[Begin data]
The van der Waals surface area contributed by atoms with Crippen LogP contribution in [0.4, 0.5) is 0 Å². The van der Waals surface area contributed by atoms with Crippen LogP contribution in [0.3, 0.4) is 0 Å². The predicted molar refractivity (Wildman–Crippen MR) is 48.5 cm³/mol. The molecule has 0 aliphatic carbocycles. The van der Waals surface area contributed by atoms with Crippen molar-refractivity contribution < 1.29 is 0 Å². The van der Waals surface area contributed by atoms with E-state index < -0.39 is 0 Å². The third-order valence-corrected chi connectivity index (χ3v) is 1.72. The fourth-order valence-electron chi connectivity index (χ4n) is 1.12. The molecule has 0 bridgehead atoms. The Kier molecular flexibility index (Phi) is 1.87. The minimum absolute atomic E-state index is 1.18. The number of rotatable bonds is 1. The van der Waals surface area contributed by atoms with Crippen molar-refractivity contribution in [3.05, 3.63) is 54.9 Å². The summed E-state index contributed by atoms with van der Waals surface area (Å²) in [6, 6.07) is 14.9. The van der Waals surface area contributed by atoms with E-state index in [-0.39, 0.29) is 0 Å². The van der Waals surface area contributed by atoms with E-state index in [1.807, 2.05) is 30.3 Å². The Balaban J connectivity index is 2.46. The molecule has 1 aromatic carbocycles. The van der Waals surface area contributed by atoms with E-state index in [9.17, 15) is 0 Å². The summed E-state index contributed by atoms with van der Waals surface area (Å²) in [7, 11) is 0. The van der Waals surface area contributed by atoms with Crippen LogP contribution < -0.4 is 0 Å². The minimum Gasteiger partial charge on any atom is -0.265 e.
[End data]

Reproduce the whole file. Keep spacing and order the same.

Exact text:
The van der Waals surface area contributed by atoms with Crippen LogP contribution in [0.4, 0.5) is 0 Å². The van der Waals surface area contributed by atoms with Crippen LogP contribution in [0.3, 0.4) is 0 Å². The predicted molar refractivity (Wildman–Crippen MR) is 48.5 cm³/mol. The molecule has 0 aliphatic carbocycles. The van der Waals surface area contributed by atoms with Crippen molar-refractivity contribution < 1.29 is 0 Å². The van der Waals surface area contributed by atoms with E-state index < -0.39 is 0 Å². The third-order valence-corrected chi connectivity index (χ3v) is 1.72. The fourth-order valence-electron chi connectivity index (χ4n) is 1.12. The molecule has 0 bridgehead atoms. The Kier molecular flexibility index (Phi) is 1.87. The minimum absolute atomic E-state index is 1.18. The number of rotatable bonds is 1. The van der Waals surface area contributed by atoms with Crippen molar-refractivity contribution in [3.05, 3.63) is 54.9 Å². The summed E-state index contributed by atoms with van der Waals surface area (Å²) in [6, 6.07) is 14.9. The van der Waals surface area contributed by atoms with E-state index in [-0.39, 0.29) is 0 Å². The van der Waals surface area contributed by atoms with E-state index in [1.807, 2.05) is 30.3 Å². The Balaban J connectivity index is 2.46. The molecule has 1 aromatic carbocycles. The van der Waals surface area contributed by atoms with E-state index in [9.17, 15) is 0 Å². The summed E-state index contributed by atoms with van der Waals surface area (Å²) in [7, 11) is 0. The van der Waals surface area contributed by atoms with Crippen LogP contribution < -0.4 is 0 Å². The minimum Gasteiger partial charge on any atom is -0.265 e.